Maya Bowen is a Ph.D. student in the Developmental Psychology program at the University of Minnesota’s Institute of Child Development (ICD). She holds a B.A. in Psychology, B.S. in Human Development, and Education Minor from the University of California, Davis. She is interested in risk and resilience in early development with a focus on supporting intervention programs for at-risk children and families.
Clarissa Filetti is a Ph.D. student in the Developmental Psychology program at the University of Minnesota’s Institute of Child Development (ICD). She is interested in identifying biological, psychological, and socio-environmental mechanisms of resilience and intends to translate her research to improve interventions, programs, and policy for children and families experiencing adversity. Currently, she is involved in the Gunnar Lab’s Social Buffering Project. Clarissa received her B.A. in Psychology and Family Studies from the University of St. Thomas in 2018 and worked as a Project Coordinator at the Minneapolis VA Health Care System with Drs. Melissa Polusny and Christopher Erbes before coming to ICD.
Bria Gresham is a Ph.D. student in Developmental Psychology at the Institute of Child Development. She received her B.S. in Psychology from the University of Alabama at Birmingham in 2019. She works with Drs. Canan Karatekin and Megan Gunnar in her home department, as well as with a network of researchers in the Minnesota Population Center as a Population Studies Predoctoral Trainee. Her research centers around childhood and adolescent adversity, particularly negative experiences in one’s community or neighborhood (e.g., violence exposure). In addition to examining the physiological and psychological effects of adversity, she also investigates broader contextual factors that lead to the disproportionate distribution of adverse experiences.
Maddie is a Ph.D. student in the Developmental Psychology program at the Institute of Child Development, working with Drs. Megan Gunnar and Kathleen Thomas. She is interested in the influence of pubertal and stress hormones on structural and functional brain development, and using both neurobiological and neuroimaging methods to explore these changes during adolescence. Currently, she is involved in the MRI Study of Stress and Social Support. Maddie received her B.S. in Biology from Creighton University in 2019 and completed a postgraduate research fellowship with Dr. Tony Wilson at the Institute for Human Neuroscience, studying neurophysiological development using magnetoencephalography (MEG).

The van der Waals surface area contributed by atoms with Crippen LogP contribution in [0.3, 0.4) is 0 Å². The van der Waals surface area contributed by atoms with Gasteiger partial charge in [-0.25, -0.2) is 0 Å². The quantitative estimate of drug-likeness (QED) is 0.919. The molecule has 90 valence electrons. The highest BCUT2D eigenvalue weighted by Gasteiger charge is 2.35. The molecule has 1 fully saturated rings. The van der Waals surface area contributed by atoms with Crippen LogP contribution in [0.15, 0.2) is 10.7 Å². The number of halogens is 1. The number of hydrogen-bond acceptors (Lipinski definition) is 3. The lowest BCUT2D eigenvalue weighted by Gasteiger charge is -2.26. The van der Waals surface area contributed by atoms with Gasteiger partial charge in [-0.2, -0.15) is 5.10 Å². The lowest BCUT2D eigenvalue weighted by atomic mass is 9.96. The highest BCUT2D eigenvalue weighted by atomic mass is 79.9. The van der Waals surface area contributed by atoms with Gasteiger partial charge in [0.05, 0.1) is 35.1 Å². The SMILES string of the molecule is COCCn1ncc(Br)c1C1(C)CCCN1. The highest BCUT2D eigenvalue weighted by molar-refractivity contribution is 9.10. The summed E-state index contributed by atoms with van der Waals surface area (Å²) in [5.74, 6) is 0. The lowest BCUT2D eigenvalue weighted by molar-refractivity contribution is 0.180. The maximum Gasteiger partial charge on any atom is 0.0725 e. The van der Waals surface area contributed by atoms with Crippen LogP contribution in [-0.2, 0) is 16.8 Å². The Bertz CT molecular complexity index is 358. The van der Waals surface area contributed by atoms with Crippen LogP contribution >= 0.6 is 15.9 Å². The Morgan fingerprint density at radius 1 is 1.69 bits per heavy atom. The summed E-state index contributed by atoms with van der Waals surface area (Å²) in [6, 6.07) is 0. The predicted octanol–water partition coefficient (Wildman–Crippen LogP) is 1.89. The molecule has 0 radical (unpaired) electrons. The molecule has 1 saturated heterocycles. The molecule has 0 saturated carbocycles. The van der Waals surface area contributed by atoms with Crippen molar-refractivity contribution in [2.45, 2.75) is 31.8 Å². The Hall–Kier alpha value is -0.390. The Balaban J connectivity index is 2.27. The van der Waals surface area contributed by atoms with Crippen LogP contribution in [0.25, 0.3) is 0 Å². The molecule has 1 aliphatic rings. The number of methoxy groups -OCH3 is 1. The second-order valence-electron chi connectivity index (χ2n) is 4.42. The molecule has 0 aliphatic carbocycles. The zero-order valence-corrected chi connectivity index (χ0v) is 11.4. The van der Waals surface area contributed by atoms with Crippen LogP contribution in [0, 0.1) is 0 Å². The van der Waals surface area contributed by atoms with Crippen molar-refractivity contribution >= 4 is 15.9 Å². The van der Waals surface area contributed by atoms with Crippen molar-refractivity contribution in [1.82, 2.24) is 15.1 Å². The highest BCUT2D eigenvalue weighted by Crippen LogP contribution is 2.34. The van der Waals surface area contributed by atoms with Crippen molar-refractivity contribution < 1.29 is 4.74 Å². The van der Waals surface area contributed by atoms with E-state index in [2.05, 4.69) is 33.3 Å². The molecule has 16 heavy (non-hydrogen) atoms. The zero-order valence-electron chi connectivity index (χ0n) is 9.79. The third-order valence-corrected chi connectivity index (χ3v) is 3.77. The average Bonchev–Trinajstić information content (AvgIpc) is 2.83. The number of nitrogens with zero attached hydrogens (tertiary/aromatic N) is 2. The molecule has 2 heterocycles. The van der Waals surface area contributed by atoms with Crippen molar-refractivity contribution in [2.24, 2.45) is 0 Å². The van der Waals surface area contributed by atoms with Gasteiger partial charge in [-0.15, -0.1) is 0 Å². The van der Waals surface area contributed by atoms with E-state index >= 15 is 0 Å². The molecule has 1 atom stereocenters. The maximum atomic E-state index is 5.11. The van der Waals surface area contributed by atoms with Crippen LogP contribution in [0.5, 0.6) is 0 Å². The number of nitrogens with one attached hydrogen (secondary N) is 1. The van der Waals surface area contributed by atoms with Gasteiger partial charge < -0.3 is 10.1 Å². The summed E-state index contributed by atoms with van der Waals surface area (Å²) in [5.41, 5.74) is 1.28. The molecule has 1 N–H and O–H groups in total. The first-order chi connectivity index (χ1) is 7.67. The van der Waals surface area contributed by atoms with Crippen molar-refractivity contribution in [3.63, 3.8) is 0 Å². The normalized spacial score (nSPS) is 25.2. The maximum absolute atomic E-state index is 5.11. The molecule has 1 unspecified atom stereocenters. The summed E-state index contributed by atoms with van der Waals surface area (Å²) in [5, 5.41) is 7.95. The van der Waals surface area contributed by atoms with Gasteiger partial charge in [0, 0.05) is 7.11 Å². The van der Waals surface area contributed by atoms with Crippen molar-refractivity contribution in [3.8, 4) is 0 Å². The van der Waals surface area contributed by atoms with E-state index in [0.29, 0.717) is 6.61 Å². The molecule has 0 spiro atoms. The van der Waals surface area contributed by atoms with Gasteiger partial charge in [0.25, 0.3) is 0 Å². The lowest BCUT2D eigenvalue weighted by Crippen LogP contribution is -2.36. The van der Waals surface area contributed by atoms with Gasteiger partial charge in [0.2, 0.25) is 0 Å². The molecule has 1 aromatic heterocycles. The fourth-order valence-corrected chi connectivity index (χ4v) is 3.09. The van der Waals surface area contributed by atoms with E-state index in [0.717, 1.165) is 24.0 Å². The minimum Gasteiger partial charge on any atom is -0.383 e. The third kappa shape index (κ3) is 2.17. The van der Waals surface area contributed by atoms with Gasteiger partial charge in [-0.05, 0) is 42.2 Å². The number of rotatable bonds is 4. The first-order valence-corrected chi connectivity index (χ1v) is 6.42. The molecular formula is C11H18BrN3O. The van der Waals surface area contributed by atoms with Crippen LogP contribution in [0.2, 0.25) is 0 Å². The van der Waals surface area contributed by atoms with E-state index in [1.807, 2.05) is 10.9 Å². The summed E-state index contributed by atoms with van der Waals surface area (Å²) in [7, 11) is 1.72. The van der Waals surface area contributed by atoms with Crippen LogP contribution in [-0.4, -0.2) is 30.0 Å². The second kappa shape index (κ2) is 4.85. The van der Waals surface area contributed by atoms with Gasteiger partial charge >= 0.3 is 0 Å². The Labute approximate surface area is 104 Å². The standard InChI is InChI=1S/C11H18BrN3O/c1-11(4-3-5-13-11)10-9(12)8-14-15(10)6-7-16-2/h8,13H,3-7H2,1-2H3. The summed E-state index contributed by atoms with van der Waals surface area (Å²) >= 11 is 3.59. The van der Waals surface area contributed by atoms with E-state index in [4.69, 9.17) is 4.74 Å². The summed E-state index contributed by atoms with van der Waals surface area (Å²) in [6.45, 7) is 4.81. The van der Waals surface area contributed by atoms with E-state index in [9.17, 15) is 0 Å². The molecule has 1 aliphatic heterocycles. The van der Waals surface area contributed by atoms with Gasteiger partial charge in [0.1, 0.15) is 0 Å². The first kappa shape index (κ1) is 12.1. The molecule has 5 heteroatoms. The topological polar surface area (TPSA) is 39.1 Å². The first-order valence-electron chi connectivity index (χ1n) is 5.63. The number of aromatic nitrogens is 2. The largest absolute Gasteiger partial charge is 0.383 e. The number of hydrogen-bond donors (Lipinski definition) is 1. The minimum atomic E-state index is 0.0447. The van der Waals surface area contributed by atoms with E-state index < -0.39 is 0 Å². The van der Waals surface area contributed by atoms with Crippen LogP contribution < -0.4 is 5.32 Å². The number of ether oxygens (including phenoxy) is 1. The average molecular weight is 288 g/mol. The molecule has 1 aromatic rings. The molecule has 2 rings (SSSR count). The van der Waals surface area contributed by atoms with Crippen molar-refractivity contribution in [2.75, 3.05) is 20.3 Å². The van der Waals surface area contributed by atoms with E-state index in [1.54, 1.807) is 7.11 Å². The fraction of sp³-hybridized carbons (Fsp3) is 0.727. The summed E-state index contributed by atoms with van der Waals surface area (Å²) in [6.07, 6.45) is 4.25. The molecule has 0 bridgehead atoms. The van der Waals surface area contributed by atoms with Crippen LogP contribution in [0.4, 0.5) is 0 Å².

Mariann Howland is a Ph.D. student on the Developmental Psychopathology and Clinical Science track at the Institute of Child Development (ICD). She is interested in risk and resilience processes during sensitive windows of development, particularly the gestational period for fetus and mother. Currently, she is involved in the Women and Infants Study of Health, Emotions and Stress. She received her B.A. in Psychology from California State University, Fullerton in 2013 and worked as a research coordinator on a study of pregnancy and infant development in the Conte Center at University of California, Irvine before coming to ICD.
Finola E. Kane-Grade
Finola Kane-Grade is a Ph.D. student on the Developmental Psychopathology and Clinical Science track at the Institute of Child Development (ICD). She is interested in neurobiological mechanisms linking early life stress and later psychopathology and health outcomes. Additionally, she hopes to identify protective mechanisms underlying resilience (such as social buffering) and translate this knowledge in ways that can be used to inform prevention efforts. Currently, she is involved in the Social Buffering Project. She received her B.A. in Psychology and Music Performance from the University of Wisconsin-Madison in 2016 and completed an honors thesis on stress and learning with Dr. Seth Pollak. She then completed a postgraduate research fellowship at the Yale Child Study with Dr. Katarzyna Chawarska studying early markers of autism risk, and most recently worked as a research coordinator at Boston Children’s Hospital/Harvard Medical School with Drs. Charles Nelson and Michelle Bosquet Enlow studying emotional development and risk markers for childhood anxiety
Mirinda Morency (LCSW), a NIMH Predoctoral Fellow, is a Ph.D. student in the joint Developmental Psychopathology and Clinical Science program at the University of Minnesota, Institute of Child Development. Her research focuses on the impact of context (e.g., school quality, community violence exposure) and structural policies on the developmental trajectory of ethnic-racial minority youth. She also investigates risk and resilience processes across the life course and across generations, currently exploring biological resilience among Black youth residing in high-stress communities. Originally from the south suburbs of Chicago, she has actively engaged in community-based participatory research (CBPR) in Chicago through directing a cross-age peer mentoring program aimed at mitigating adverse outcomes associated with violence exposure/engagement while fostering positive youth development. She holds a Master’s in Social Work from Columbia University New York, where she provided trauma-informed clinical services before coming to Minnesota. Mirinda hopes to continue to unpack cultural nuances surrounding early childhood program/treatment effectiveness (i.e., for whom and under what conditions yield maximum program impact/reduce or eliminate risk) and translate her research into culturally-sensitive, developmentally appropriate preventive interventions for youth and families, ultimately contributing to equitable health and psychological well-being.